"at" used with acronym: "at the" with the whole title?

chikorita

New Member
Spanish - Argentina
I find that generally it is said

"... new research carried at the Massachusetts Institute of Technology..."

but

"... new research carried at MIT..."

or in general, that "at the" is used when the whole name of an institution is explicitly written, but only "at" when the acronym is used.

Is this correct? Or should it be in any other way?

Thanks,
Cecilia
 
  • tamerlane

    Banned
    Russian, English
    Well, that's an interesting question. Never really thought of it before. The Internet does use "the" in front of the full name and does not - in front of the acronym. Would like to hear from native speakers.
     

    JamesM

    Senior Member
    I don't think it's as straightforward as that.

    For example:

    At GM = At General Motors
    At UCLA = At the University of California Los Angeles
    At CSULA = At Calfornia State University Los Angeles
    In DC = In the District of Columbia
    In LA = In Los Angeles
    At LAX = At Los Angeles International Airport
    At LAMWD = At the Los Angeles Municipal Water District

    I think you have to know the convention used for the full name in order to know whether the article is used or not.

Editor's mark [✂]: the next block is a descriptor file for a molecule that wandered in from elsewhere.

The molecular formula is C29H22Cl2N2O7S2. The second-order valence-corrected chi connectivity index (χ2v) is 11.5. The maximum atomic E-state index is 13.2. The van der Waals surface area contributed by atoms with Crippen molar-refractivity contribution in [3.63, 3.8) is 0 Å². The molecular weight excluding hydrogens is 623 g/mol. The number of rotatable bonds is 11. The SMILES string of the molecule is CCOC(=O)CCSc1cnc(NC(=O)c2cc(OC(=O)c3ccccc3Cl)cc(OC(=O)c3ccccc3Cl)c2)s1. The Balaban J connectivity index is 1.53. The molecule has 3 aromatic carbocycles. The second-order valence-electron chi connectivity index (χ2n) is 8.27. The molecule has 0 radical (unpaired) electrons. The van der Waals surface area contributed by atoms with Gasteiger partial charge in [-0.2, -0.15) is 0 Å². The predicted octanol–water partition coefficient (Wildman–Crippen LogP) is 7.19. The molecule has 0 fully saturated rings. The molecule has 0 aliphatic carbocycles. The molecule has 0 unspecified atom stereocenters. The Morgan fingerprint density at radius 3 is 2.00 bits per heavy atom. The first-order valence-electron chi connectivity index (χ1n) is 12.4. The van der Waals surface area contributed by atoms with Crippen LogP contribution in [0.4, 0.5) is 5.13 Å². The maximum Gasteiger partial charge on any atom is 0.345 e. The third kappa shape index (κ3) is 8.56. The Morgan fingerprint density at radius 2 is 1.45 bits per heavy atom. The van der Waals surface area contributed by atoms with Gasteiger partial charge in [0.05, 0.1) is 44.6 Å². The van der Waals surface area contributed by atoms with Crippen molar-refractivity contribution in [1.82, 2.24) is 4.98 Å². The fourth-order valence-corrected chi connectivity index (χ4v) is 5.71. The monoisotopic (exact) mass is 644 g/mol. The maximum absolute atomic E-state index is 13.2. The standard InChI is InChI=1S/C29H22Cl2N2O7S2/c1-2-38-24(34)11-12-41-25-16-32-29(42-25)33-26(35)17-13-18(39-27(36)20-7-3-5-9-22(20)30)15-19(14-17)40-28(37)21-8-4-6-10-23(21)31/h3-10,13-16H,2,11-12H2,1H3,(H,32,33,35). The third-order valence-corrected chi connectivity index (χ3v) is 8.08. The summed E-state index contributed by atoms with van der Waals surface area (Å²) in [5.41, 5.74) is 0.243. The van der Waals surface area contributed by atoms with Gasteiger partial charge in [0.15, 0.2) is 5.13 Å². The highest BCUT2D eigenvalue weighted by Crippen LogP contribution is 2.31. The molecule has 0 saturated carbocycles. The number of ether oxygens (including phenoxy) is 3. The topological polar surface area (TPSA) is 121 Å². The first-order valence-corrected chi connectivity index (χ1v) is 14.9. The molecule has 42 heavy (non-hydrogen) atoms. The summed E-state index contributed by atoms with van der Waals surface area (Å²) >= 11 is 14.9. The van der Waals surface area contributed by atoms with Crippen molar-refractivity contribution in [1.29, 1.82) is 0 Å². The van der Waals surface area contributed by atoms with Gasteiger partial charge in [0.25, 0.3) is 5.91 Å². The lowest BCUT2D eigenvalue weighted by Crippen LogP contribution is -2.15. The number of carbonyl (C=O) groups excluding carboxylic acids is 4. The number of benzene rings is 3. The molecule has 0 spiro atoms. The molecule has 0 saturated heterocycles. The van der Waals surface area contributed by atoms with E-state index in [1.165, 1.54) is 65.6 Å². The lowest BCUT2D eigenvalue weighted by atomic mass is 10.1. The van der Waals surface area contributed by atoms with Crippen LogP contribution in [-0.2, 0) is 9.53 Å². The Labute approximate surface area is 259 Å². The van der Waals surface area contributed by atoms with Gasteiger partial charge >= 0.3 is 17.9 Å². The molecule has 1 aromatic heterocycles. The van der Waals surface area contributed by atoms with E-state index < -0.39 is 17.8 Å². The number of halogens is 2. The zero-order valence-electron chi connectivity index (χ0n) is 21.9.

[edit]

    Conversely, there are many acronyms that require "the":

    The FBI, the CIA, the IRS, the EU, the UK

    However it's not always used, as in NATO or OPEC, for example. :)
     
    Last edited:

    sdgraham

    Senior Member
    USA English
    Welcome to the forum, chikorita

    But the "full name" rule doesn't fit with all of the above:

    At UCLA = At the University of California Los Angeles (or UCSB, UCB, etc.)
    At LAMWD = At the Los Angeles Municipal Water District

    (Note that MIT is not an acronym, i.e. pronounced "mitt." It's a set of initials pronounced em,eye,tee.)
     

    JamesM

    Senior Member
    At UCLA = At the University of California Los Angeles (or UCSB, UCB, etc.)
    At LAMWD = At the Los Angeles Municipal Water District
    I was trying to contrast examples that were related in my twisted little mind. :)

    (Note that MIT is not an acronym, i.e. pronounced "mitt." It's a set of initials pronounced em,eye,tee.)
    Good point! Many of these are initialisms, not acronyms. SD, can you think of an acronym that has "the" in front of it? I can't, offhand. That might be one rule of thumb that could be used as a guideline.
     

    sdgraham

    Senior Member
    USA English
    SD, can you think of an acronym that has "the" in front of it? I can't, offhand. That might be one rule of thumb that could be used as a guideline.
    That's a tough one, but I did come up with:

    The TOW (Tube-launched, Optically-tracked, Wire command data link) guided missile.

    The HEAT (High Explosive, Anti-Tank) recoil-less rifle ammunition.

    Back in the days of Digital Equipment Corporation computers, a "local user group" was called the LUG.